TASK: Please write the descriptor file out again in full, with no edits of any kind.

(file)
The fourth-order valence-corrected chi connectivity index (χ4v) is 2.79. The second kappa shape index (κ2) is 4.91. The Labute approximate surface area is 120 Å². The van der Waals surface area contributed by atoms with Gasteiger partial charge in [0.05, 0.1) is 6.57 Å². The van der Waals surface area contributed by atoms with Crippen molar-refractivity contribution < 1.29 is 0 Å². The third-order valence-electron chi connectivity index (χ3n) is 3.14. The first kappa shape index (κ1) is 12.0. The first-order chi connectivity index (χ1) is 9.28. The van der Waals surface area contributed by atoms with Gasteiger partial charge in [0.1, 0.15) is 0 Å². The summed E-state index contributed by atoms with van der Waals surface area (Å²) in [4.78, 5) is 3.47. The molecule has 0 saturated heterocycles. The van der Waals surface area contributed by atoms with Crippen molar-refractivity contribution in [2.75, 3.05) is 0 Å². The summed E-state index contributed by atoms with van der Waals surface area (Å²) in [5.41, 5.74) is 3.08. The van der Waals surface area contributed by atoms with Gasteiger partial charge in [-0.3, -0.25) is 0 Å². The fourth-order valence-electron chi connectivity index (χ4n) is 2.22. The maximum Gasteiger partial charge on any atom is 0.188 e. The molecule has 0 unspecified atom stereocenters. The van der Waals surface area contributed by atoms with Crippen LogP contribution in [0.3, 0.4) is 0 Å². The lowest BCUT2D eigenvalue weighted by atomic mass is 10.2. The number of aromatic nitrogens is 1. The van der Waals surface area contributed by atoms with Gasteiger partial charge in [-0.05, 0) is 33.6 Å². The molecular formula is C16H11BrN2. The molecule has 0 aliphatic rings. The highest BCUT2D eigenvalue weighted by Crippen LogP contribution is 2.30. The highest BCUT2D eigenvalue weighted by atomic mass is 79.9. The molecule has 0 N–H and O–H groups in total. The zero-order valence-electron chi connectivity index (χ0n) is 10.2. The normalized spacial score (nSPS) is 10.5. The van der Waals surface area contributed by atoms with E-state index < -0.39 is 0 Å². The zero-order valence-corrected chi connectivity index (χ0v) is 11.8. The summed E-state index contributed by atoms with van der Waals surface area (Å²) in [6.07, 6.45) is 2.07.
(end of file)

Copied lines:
The fourth-order valence-corrected chi connectivity index (χ4v) is 2.79. The second kappa shape index (κ2) is 4.91. The Labute approximate surface area is 120 Å². The van der Waals surface area contributed by atoms with Gasteiger partial charge in [0.05, 0.1) is 6.57 Å². The van der Waals surface area contributed by atoms with Crippen molar-refractivity contribution < 1.29 is 0 Å². The third-order valence-electron chi connectivity index (χ3n) is 3.14. The first kappa shape index (κ1) is 12.0. The first-order chi connectivity index (χ1) is 9.28. The van der Waals surface area contributed by atoms with Gasteiger partial charge in [0.1, 0.15) is 0 Å². The summed E-state index contributed by atoms with van der Waals surface area (Å²) in [4.78, 5) is 3.47. The molecule has 0 saturated heterocycles. The van der Waals surface area contributed by atoms with Crippen molar-refractivity contribution in [2.75, 3.05) is 0 Å². The summed E-state index contributed by atoms with van der Waals surface area (Å²) in [5.41, 5.74) is 3.08. The van der Waals surface area contributed by atoms with Gasteiger partial charge in [-0.3, -0.25) is 0 Å². The fourth-order valence-electron chi connectivity index (χ4n) is 2.22. The maximum Gasteiger partial charge on any atom is 0.188 e. The molecule has 0 unspecified atom stereocenters. The van der Waals surface area contributed by atoms with Crippen LogP contribution in [0.3, 0.4) is 0 Å². The lowest BCUT2D eigenvalue weighted by atomic mass is 10.2. The number of aromatic nitrogens is 1. The van der Waals surface area contributed by atoms with Gasteiger partial charge in [-0.05, 0) is 33.6 Å². The molecular formula is C16H11BrN2. The molecule has 0 aliphatic rings. The highest BCUT2D eigenvalue weighted by Crippen LogP contribution is 2.30. The highest BCUT2D eigenvalue weighted by atomic mass is 79.9. The molecule has 0 N–H and O–H groups in total. The zero-order valence-electron chi connectivity index (χ0n) is 10.2. The normalized spacial score (nSPS) is 10.5. The van der Waals surface area contributed by atoms with E-state index < -0.39 is 0 Å². The zero-order valence-corrected chi connectivity index (χ0v) is 11.8. The summed E-state index contributed by atoms with van der Waals surface area (Å²) in [6.07, 6.45) is 2.07.